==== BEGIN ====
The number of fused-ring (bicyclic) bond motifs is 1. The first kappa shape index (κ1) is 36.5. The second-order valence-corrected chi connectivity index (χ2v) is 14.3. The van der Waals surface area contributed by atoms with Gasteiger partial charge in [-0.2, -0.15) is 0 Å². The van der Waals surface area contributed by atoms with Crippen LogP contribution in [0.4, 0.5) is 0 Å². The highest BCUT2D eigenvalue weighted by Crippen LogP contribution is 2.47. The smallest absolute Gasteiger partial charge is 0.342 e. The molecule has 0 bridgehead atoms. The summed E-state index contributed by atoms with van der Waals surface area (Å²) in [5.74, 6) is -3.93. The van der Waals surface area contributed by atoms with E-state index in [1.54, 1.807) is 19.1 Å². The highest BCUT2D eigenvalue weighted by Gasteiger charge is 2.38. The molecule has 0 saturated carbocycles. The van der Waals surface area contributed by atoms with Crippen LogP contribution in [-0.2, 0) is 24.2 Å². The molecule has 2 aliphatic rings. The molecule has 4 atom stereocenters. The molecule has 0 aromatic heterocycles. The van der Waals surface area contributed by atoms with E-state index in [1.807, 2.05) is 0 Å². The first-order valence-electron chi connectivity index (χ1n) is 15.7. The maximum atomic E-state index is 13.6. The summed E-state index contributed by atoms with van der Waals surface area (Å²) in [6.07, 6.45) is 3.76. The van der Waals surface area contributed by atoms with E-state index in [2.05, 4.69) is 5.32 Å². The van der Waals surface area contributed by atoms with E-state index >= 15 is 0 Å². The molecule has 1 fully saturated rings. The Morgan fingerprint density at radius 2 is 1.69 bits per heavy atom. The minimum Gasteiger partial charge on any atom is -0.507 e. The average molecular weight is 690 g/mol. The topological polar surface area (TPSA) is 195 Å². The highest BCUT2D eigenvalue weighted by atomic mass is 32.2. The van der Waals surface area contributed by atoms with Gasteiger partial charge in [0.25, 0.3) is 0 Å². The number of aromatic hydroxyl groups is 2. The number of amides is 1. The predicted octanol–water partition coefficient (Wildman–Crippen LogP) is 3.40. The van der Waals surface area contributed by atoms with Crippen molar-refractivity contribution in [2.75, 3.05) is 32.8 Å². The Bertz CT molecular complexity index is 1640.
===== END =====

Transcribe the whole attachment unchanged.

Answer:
The number of fused-ring (bicyclic) bond motifs is 1. The first kappa shape index (κ1) is 36.5. The second-order valence-corrected chi connectivity index (χ2v) is 14.3. The van der Waals surface area contributed by atoms with Gasteiger partial charge in [-0.2, -0.15) is 0 Å². The van der Waals surface area contributed by atoms with Crippen LogP contribution in [0.4, 0.5) is 0 Å². The highest BCUT2D eigenvalue weighted by Crippen LogP contribution is 2.47. The smallest absolute Gasteiger partial charge is 0.342 e. The molecule has 0 bridgehead atoms. The summed E-state index contributed by atoms with van der Waals surface area (Å²) in [5.74, 6) is -3.93. The van der Waals surface area contributed by atoms with E-state index in [1.54, 1.807) is 19.1 Å². The highest BCUT2D eigenvalue weighted by Gasteiger charge is 2.38. The molecule has 0 saturated carbocycles. The van der Waals surface area contributed by atoms with Crippen LogP contribution in [-0.2, 0) is 24.2 Å². The molecule has 2 aliphatic rings. The molecule has 4 atom stereocenters. The molecule has 0 aromatic heterocycles. The van der Waals surface area contributed by atoms with E-state index in [1.807, 2.05) is 0 Å². The first-order valence-electron chi connectivity index (χ1n) is 15.7. The maximum atomic E-state index is 13.6. The summed E-state index contributed by atoms with van der Waals surface area (Å²) in [6.07, 6.45) is 3.76. The van der Waals surface area contributed by atoms with E-state index in [2.05, 4.69) is 5.32 Å². The van der Waals surface area contributed by atoms with E-state index >= 15 is 0 Å². The molecule has 1 fully saturated rings. The Morgan fingerprint density at radius 2 is 1.69 bits per heavy atom. The minimum Gasteiger partial charge on any atom is -0.507 e. The average molecular weight is 690 g/mol. The topological polar surface area (TPSA) is 195 Å². The highest BCUT2D eigenvalue weighted by atomic mass is 32.2. The van der Waals surface area contributed by atoms with Gasteiger partial charge in [0.25, 0.3) is 0 Å². The number of aromatic hydroxyl groups is 2. The number of amides is 1. The predicted octanol–water partition coefficient (Wildman–Crippen LogP) is 3.40. The van der Waals surface area contributed by atoms with Crippen molar-refractivity contribution in [2.75, 3.05) is 32.8 Å². The Bertz CT molecular complexity index is 1640.